Bilingualism in the bush:
Reconceptualising ‘speech community’ in family language maintenance in regional Australia
presented by Dr Liz Ellis & Prof Margaret Sims, University of New England, Armidale
Thursday 12 November 2015, 12–1 pm
Oorala Lecture Theatre (Bldg E22)
The critical factor determining whether children of immigrants become bilingual is strong family and community support for and use of the home language(s) alongside English (Pauwels, 2005).
It is well accepted that children of immigrant parents often undergo language shift to English (Clyne and Kipp, 1997), that bilingualism is a cognitive and social asset to children (Wong Fillmore, 2000) and that maintaining “potential for belonging” (Ellis & Bilbatua, 2013) is a powerful motivator for families to maintain the home language. Family language policies aimed at achieving this goal vary and have differential success (de Houwer, 2007). As yet, however, we know little about how bilingual families in isolated circumstances in regional Australia manage this task in the absence of a co-located speech community or whether new ICT can assist with family language maintenance.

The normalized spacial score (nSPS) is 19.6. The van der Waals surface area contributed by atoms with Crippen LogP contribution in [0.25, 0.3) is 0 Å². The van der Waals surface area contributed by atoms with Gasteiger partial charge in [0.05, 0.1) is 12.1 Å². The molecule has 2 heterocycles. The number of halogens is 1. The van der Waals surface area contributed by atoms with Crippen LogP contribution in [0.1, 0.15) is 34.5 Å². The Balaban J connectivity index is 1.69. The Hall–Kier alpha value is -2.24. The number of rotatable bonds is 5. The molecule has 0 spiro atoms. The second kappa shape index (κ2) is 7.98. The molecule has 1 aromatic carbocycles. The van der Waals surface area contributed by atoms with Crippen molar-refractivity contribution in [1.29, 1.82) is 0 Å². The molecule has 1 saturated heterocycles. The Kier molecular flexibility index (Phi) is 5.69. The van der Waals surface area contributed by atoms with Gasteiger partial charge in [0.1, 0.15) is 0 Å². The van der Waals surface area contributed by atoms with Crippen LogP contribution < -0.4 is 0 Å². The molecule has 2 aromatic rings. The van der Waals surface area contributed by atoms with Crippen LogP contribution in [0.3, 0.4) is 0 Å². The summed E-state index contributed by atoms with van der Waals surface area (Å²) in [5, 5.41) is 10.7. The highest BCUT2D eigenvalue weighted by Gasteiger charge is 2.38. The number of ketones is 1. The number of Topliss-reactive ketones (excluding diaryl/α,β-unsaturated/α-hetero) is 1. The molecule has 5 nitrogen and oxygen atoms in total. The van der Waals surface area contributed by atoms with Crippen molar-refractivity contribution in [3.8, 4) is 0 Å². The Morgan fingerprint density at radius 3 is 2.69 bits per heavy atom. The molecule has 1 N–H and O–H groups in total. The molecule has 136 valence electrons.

This paper reports on a current ARC-funded 3-year longitudinal multiple case study of 9 bilingual/multilingual families in 3 regional towns who all have a child between the ages of 2 and 4 years old. The study tracks families’ language goals, aspirations, beliefs and practices, using video recordings and interviews at regular intervals. The views and practices of their early childhood teachers are also documented, to form a picture of the knowledge and beliefs regarding first language maintenance of key educational stakeholders, and of how these interact with the family language goals.
Liz Ellis is Senior Lecturer in Linguistics at UNE. She is Chief Investigator on the ARC
project reported here. Margaret Sims is Professor of Early Childhood Education at UNE.